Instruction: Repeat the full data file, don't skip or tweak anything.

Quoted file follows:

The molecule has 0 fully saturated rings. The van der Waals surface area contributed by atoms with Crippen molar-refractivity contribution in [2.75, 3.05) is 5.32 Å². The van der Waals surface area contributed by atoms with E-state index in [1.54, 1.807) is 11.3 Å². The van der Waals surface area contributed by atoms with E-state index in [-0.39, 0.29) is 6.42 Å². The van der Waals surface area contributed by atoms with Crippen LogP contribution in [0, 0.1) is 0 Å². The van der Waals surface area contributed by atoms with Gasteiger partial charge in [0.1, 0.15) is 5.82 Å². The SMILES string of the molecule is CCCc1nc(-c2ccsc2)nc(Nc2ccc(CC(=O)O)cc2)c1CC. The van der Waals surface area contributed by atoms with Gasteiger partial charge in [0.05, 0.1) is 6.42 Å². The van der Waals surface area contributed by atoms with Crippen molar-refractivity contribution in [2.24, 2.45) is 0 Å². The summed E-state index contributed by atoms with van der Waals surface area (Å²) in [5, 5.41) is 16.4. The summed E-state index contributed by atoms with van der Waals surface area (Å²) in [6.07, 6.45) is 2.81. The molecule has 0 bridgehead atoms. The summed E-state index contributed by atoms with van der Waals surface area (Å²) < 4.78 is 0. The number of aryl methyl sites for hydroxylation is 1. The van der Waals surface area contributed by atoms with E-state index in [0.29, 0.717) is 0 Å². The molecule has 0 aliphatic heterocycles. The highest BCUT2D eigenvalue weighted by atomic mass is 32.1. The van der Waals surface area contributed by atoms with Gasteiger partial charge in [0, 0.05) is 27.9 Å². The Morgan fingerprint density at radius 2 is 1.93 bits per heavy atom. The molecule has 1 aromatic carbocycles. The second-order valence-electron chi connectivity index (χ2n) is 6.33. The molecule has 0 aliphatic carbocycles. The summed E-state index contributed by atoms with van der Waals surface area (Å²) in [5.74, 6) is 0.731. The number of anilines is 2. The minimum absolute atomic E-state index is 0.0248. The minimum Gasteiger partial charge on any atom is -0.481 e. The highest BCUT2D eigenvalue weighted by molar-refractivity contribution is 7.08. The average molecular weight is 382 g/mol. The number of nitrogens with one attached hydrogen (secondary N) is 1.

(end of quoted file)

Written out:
The molecule has 0 fully saturated rings. The van der Waals surface area contributed by atoms with Crippen molar-refractivity contribution in [2.75, 3.05) is 5.32 Å². The van der Waals surface area contributed by atoms with E-state index in [1.54, 1.807) is 11.3 Å². The van der Waals surface area contributed by atoms with E-state index in [-0.39, 0.29) is 6.42 Å². The van der Waals surface area contributed by atoms with Crippen LogP contribution in [0, 0.1) is 0 Å². The van der Waals surface area contributed by atoms with Gasteiger partial charge in [0.1, 0.15) is 5.82 Å². The SMILES string of the molecule is CCCc1nc(-c2ccsc2)nc(Nc2ccc(CC(=O)O)cc2)c1CC. The van der Waals surface area contributed by atoms with Gasteiger partial charge in [0.05, 0.1) is 6.42 Å². The van der Waals surface area contributed by atoms with Crippen molar-refractivity contribution in [2.24, 2.45) is 0 Å². The summed E-state index contributed by atoms with van der Waals surface area (Å²) in [5, 5.41) is 16.4. The summed E-state index contributed by atoms with van der Waals surface area (Å²) in [6.07, 6.45) is 2.81. The molecule has 0 bridgehead atoms. The summed E-state index contributed by atoms with van der Waals surface area (Å²) < 4.78 is 0. The number of aryl methyl sites for hydroxylation is 1. The van der Waals surface area contributed by atoms with E-state index in [0.29, 0.717) is 0 Å². The molecule has 0 aliphatic heterocycles. The highest BCUT2D eigenvalue weighted by atomic mass is 32.1. The van der Waals surface area contributed by atoms with Gasteiger partial charge in [0, 0.05) is 27.9 Å². The Morgan fingerprint density at radius 2 is 1.93 bits per heavy atom. The molecule has 1 aromatic carbocycles. The second-order valence-electron chi connectivity index (χ2n) is 6.33. The molecule has 0 aliphatic carbocycles. The summed E-state index contributed by atoms with van der Waals surface area (Å²) in [5.74, 6) is 0.731. The number of anilines is 2. The minimum absolute atomic E-state index is 0.0248. The minimum Gasteiger partial charge on any atom is -0.481 e. The highest BCUT2D eigenvalue weighted by molar-refractivity contribution is 7.08. The average molecular weight is 382 g/mol. The number of nitrogens with one attached hydrogen (secondary N) is 1.